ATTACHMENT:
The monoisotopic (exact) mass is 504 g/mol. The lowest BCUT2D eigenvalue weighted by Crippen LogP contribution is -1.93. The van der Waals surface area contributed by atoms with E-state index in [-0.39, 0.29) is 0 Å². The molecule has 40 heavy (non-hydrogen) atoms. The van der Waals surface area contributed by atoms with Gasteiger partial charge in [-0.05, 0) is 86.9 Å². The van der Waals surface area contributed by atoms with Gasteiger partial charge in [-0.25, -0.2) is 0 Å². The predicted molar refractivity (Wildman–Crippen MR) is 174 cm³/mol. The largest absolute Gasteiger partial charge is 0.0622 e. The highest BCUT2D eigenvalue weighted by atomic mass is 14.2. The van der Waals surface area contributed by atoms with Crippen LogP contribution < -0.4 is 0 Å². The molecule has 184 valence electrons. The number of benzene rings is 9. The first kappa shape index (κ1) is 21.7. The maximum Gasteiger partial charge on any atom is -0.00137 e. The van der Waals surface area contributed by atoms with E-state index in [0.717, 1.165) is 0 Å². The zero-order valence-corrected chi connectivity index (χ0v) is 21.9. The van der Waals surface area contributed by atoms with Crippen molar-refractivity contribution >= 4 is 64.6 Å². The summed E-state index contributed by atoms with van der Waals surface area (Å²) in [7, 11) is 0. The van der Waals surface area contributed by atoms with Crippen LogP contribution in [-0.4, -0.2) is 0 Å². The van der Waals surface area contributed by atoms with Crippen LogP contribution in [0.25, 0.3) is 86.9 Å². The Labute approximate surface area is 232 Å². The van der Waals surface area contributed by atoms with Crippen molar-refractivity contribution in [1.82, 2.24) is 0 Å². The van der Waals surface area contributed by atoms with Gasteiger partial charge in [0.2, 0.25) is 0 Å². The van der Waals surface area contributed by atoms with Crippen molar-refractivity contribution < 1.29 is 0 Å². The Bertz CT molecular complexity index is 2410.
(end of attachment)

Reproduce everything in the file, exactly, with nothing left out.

The monoisotopic (exact) mass is 504 g/mol. The lowest BCUT2D eigenvalue weighted by Crippen LogP contribution is -1.93. The van der Waals surface area contributed by atoms with E-state index in [-0.39, 0.29) is 0 Å². The molecule has 40 heavy (non-hydrogen) atoms. The van der Waals surface area contributed by atoms with Gasteiger partial charge in [-0.05, 0) is 86.9 Å². The van der Waals surface area contributed by atoms with Gasteiger partial charge in [-0.25, -0.2) is 0 Å². The predicted molar refractivity (Wildman–Crippen MR) is 174 cm³/mol. The largest absolute Gasteiger partial charge is 0.0622 e. The highest BCUT2D eigenvalue weighted by atomic mass is 14.2. The van der Waals surface area contributed by atoms with Crippen LogP contribution < -0.4 is 0 Å². The molecule has 184 valence electrons. The number of benzene rings is 9. The first kappa shape index (κ1) is 21.7. The maximum Gasteiger partial charge on any atom is -0.00137 e. The van der Waals surface area contributed by atoms with E-state index in [0.717, 1.165) is 0 Å². The zero-order valence-corrected chi connectivity index (χ0v) is 21.9. The van der Waals surface area contributed by atoms with Crippen molar-refractivity contribution >= 4 is 64.6 Å². The summed E-state index contributed by atoms with van der Waals surface area (Å²) in [7, 11) is 0. The van der Waals surface area contributed by atoms with Crippen LogP contribution in [-0.4, -0.2) is 0 Å². The van der Waals surface area contributed by atoms with Crippen LogP contribution in [0.25, 0.3) is 86.9 Å². The Labute approximate surface area is 232 Å². The van der Waals surface area contributed by atoms with Crippen molar-refractivity contribution in [1.82, 2.24) is 0 Å². The van der Waals surface area contributed by atoms with Gasteiger partial charge in [0.2, 0.25) is 0 Å². The van der Waals surface area contributed by atoms with Crippen molar-refractivity contribution < 1.29 is 0 Å². The Bertz CT molecular complexity index is 2410.